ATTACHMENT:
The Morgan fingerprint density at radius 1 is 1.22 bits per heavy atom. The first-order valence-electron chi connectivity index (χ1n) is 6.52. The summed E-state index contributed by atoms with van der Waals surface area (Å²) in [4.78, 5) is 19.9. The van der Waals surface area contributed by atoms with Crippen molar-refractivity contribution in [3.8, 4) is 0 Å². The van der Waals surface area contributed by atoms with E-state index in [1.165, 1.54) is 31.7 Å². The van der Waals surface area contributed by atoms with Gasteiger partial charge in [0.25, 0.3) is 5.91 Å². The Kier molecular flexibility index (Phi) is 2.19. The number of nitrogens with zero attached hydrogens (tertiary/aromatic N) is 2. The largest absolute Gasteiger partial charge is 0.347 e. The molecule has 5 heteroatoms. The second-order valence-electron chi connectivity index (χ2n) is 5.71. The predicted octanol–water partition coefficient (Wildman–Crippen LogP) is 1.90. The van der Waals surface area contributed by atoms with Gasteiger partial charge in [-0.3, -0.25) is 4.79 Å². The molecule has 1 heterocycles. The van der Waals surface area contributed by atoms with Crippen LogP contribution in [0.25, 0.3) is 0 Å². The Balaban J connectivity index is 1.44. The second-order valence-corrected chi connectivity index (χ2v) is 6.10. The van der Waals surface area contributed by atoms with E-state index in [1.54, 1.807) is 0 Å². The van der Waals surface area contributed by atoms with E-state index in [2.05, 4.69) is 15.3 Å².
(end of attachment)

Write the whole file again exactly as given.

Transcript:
The Morgan fingerprint density at radius 1 is 1.22 bits per heavy atom. The first-order valence-electron chi connectivity index (χ1n) is 6.52. The summed E-state index contributed by atoms with van der Waals surface area (Å²) in [4.78, 5) is 19.9. The van der Waals surface area contributed by atoms with Crippen molar-refractivity contribution in [3.8, 4) is 0 Å². The van der Waals surface area contributed by atoms with E-state index in [1.165, 1.54) is 31.7 Å². The van der Waals surface area contributed by atoms with Gasteiger partial charge in [0.25, 0.3) is 5.91 Å². The Kier molecular flexibility index (Phi) is 2.19. The number of nitrogens with zero attached hydrogens (tertiary/aromatic N) is 2. The largest absolute Gasteiger partial charge is 0.347 e. The molecule has 5 heteroatoms. The second-order valence-electron chi connectivity index (χ2n) is 5.71. The predicted octanol–water partition coefficient (Wildman–Crippen LogP) is 1.90. The van der Waals surface area contributed by atoms with Gasteiger partial charge in [-0.3, -0.25) is 4.79 Å². The molecule has 1 heterocycles. The van der Waals surface area contributed by atoms with Crippen LogP contribution in [0.25, 0.3) is 0 Å². The Balaban J connectivity index is 1.44. The second-order valence-corrected chi connectivity index (χ2v) is 6.10. The van der Waals surface area contributed by atoms with E-state index in [1.54, 1.807) is 0 Å². The van der Waals surface area contributed by atoms with E-state index in [2.05, 4.69) is 15.3 Å².